Love like Salt.

This story's been on my mind of late. A project requiring the narrative of breadmaking brought it up. I've been trying to trace my knowledge of the tale, feels like I've known it forever.

I think the version in my head's an amalgamation of various folk tales though, because all the ones I've found here neglect the bread-making part where the princess in hiding shows her reciprocating love for the prince via a ring in the dough (kind of like the Gallette des Rois where you get to be King or Queen for the day if you find la feve).

Anyway, the basic story is this. (Shakespeare kind of stole it for King Lear):

A king asks his three daughters how much they love him. The first two give boring quantitative answers, something to do with constellations or Gold. The youngest daughter says "I love you as much as meat needs salt." This signifies to him that she doesn't love him so much, and she's banished from the kingdom.

She travels to another kingdom where she works in the kitchen of the palace. The Prince there falls in love with her, and slips her a ring in a glass of water to show her how he feels. In the kitchen she cooks him bread with the ring in it. He bites on it; they decide to get married.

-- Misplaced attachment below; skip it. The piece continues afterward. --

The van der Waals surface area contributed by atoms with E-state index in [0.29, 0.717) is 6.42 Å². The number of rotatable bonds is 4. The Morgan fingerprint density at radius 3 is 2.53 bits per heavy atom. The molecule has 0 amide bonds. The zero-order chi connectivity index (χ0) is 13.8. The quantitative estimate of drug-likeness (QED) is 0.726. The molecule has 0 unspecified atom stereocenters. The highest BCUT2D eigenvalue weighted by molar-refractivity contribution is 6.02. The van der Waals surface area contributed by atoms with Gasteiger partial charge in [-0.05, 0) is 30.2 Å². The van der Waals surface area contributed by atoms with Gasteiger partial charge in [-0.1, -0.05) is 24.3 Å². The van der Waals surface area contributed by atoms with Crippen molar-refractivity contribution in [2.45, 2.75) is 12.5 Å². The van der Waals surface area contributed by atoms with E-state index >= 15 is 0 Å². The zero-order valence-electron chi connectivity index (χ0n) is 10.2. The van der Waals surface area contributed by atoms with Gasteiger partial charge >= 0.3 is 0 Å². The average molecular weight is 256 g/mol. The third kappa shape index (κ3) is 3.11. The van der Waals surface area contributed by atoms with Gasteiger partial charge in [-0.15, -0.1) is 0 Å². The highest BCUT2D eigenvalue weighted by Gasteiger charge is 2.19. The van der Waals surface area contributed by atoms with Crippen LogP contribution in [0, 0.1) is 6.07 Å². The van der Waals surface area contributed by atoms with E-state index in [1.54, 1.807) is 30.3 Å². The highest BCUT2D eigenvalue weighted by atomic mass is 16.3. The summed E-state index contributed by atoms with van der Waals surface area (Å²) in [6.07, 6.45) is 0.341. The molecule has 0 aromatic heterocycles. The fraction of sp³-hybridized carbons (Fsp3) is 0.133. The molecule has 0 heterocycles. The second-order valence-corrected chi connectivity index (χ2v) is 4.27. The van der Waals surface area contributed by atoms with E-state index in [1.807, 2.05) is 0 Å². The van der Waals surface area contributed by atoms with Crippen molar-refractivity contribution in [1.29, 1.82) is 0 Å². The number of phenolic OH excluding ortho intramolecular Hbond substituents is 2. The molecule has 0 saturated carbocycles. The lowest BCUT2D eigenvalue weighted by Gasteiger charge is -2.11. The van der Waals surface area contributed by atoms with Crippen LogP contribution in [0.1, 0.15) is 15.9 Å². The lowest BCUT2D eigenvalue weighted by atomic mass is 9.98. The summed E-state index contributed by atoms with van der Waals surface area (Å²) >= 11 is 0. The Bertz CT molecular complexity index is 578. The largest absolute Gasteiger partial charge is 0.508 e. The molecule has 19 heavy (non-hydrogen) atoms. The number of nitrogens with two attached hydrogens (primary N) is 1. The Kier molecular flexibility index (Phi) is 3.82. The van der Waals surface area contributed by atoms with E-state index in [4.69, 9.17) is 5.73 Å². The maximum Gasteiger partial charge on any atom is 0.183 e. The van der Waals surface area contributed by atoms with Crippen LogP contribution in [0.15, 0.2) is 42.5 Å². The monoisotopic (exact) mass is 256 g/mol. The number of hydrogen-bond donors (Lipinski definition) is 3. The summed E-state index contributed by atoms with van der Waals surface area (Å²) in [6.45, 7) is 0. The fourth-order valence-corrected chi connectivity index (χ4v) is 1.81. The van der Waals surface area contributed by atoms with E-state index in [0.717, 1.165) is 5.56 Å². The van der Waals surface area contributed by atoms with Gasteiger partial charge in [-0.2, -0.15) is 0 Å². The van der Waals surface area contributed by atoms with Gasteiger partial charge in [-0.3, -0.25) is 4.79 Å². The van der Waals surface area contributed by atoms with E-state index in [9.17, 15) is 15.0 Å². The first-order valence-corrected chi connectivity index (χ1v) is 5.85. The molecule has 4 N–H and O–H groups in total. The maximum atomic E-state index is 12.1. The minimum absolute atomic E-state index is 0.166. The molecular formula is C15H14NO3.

On their wedding day the princess tells her kitchen friends not to salt any of the food for the celebration. Her dad turns up at the wedding but doesn't recognise her, and realises how much she loved him during the course of the meal. At the end of the wedding she reveals herself to her father, and they are reconciled.

Check out the German version of the folk tale for pared-down salt analogies. 5 lines! My favourite one being:
"He then recognized how important salt was, and that his daughter had spoken very positively."

And in the Indian version, one of the daughters adds "I love you as sherbet." What? Sherbet's pretty awesome though. I discovered that it takes 1.5 minutes in the microwave for the stuff to transform into a glue-like paste the other day. (| was building a flying saucer superstructure.. don't ask.)

Anyway, in conclusion, salt is important. I've always known this, but it's nice to have myths to back me up. I might get heart disease one day, but at least I'll know why.


Blogger alex bkbk said...

sweet!! ur, i mean , you know

great flickr image feed btw

14/12/05 16:15  

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